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Ministers Approve 'One Chief Rabbi' Bill

Bill submitted by MK Feiglin with Yesh Atid's Lipman and Lavie may be merged with government bill on the same matter.
By Gil Ronen
First Publish: 11/18/2013, 1:10 PM

PM Netanyahu and his wife meet Israeli Chief Rabbis
PM Netanyahu and his wife meet Israeli Chief Rabbis
Flash 90

The Ministerial Committee for Legislation approved Monday a bill presented by MKs Moshe Feiglin (Likud), Rabbi Dov Lipman (Yesh Atid) and Aliza Lavie (Yesh Atid), which would unite the two Chief Rabbi positions into one.

Bills that are approved by the Ministerial Committe for Legislation have a good chance of passing, since they are guaranteed Coalition support and hence are expected to enjoy a majority.

The bill's initiators said that the bill “carries a message of unity, and of ending the Diaspora existence, which involves separation. We hope that the decision will influence the next generation of rabbis, who will be attempt to be meaningful for everyone in Israel.”

"This is why I entered the Knesset,” said MK Feiglin. “It is time that we disconnected ourselves from the Diaspora, just as there is one president and one prime minister, it is time that there will be one chief rabbi.”

MK Lipman added: “The polarization starts at the top and filters down to the entire nation. This law is an important step toward the fulll and complete unification of the nation. I congratulate MK Feiglin and thank him for the opportunity given to me, to work with him on this important bill.”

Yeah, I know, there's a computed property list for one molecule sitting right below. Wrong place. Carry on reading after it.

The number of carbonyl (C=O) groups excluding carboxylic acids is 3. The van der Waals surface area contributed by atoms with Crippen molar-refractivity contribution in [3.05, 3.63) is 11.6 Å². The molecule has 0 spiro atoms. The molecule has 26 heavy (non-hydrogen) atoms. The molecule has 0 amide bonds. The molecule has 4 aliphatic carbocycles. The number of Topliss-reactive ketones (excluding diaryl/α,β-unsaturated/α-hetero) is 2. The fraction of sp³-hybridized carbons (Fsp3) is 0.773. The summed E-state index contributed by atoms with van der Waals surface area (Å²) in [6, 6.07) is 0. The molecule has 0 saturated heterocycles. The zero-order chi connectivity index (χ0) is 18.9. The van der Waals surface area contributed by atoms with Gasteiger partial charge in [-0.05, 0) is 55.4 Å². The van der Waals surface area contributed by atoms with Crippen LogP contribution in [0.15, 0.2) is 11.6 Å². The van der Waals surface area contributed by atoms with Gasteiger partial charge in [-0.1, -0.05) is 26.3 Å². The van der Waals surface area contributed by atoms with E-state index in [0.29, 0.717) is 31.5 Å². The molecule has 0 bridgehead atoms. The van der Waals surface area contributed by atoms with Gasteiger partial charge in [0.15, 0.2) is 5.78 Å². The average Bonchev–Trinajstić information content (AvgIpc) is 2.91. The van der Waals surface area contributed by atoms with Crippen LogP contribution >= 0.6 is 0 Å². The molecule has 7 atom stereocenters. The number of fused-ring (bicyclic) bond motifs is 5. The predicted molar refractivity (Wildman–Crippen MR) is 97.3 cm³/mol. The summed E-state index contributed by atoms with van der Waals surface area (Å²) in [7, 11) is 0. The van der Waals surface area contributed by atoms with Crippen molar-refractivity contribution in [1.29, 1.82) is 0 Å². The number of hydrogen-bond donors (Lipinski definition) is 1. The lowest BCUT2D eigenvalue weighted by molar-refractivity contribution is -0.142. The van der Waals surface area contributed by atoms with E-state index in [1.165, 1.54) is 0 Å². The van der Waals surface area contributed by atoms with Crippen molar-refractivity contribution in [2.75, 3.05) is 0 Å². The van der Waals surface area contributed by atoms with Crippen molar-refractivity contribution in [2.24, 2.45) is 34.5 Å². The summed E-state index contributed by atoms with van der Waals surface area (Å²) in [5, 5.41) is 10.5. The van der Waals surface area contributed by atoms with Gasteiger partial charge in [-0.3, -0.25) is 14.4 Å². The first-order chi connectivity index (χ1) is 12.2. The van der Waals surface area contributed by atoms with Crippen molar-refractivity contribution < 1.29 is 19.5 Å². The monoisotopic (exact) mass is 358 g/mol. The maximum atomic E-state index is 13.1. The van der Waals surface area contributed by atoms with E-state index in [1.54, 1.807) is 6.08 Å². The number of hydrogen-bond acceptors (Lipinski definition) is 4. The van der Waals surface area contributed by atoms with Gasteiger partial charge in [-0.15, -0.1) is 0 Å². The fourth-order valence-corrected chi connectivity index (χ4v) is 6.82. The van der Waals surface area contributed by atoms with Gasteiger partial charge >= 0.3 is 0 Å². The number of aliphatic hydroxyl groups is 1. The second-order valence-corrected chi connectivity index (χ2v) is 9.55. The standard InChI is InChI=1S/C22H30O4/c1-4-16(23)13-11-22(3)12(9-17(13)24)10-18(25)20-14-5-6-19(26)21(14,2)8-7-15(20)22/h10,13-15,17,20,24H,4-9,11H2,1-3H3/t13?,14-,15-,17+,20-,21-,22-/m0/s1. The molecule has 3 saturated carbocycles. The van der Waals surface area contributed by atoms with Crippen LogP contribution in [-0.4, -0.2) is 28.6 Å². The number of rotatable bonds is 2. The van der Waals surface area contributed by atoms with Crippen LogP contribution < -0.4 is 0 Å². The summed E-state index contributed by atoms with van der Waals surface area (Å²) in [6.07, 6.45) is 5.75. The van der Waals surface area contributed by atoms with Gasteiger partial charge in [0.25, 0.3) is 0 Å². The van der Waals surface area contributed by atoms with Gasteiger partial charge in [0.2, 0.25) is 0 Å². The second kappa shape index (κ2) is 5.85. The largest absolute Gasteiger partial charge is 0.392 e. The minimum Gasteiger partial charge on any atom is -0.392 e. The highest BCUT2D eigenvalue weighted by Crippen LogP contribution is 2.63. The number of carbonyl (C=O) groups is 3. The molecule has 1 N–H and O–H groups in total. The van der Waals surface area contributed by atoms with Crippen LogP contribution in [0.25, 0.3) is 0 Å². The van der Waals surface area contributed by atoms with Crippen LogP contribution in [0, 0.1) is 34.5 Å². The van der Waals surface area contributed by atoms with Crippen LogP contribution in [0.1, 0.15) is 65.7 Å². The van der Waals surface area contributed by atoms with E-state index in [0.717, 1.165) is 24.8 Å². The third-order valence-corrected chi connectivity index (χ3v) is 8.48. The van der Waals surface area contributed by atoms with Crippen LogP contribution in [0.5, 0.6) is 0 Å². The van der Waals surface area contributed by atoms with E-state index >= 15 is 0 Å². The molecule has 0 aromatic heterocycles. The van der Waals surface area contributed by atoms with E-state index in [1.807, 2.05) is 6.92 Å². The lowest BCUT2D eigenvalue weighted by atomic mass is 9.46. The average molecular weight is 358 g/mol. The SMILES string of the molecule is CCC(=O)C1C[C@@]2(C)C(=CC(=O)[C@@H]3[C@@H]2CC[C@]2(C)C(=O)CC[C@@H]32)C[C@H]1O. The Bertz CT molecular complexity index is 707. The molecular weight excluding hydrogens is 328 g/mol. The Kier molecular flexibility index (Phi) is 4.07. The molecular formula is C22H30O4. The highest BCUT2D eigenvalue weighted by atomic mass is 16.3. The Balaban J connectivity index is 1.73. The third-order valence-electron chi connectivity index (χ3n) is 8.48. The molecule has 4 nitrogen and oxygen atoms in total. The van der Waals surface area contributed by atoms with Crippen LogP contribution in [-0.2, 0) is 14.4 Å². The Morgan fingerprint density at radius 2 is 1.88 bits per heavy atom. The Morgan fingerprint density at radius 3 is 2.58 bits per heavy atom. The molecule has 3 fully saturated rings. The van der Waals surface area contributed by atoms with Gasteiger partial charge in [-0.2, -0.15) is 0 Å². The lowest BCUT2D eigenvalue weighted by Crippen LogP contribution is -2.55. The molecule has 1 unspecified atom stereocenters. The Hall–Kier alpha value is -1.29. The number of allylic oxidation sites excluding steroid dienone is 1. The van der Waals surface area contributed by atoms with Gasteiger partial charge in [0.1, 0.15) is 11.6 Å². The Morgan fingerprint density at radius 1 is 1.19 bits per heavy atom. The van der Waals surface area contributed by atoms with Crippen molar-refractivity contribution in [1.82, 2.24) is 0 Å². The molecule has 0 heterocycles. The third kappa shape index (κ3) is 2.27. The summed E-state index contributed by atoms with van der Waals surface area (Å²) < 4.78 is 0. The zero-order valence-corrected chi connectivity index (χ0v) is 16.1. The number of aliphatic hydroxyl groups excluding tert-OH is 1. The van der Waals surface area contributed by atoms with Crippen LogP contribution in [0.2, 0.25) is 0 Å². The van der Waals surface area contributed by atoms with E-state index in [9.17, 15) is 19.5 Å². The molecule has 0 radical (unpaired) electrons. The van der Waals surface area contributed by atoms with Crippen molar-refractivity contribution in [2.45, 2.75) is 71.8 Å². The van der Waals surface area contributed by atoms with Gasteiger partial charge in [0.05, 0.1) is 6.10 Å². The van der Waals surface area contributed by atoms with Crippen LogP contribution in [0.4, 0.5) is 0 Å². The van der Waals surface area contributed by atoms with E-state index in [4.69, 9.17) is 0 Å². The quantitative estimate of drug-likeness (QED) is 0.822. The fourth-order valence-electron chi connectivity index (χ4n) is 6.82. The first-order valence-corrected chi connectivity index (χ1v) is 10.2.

Ministers Naftali Bennett (Bayit Yehudi) and Tzipi Livni (Hatnua) recently distributed a memorandum for a bill similar to Feiglin's. While MK Feiglin's bill preceded their initiative, the fact that they are ministers gives them added clout, and there was some fighting over who will get credit for the bill. It appears that in the end, MK Feiglin's bill will be united with the one presented by the two ministers, thus speeding up the process of its legislation.

There are currently two chief rabbis in Israel: one Sephardic and the other Ashkenazic. The distinction between the Sephardic and Ashkenazic streams in Judaism came into existence during the near-1,800-year period of exile between the quashing of the last Jewish rebellions against the Romans in the second century CE, and the large scale return of Jews to their homeland in the 19th and 20th centuries. 

Ashkenazic Jews were initially concentrated in the area of modern Germany and migrated eastward over the centuries, while Sephardic Jews lived under Islamic rule. They developed diverging customs and traditions, including some differences in prayer formulations.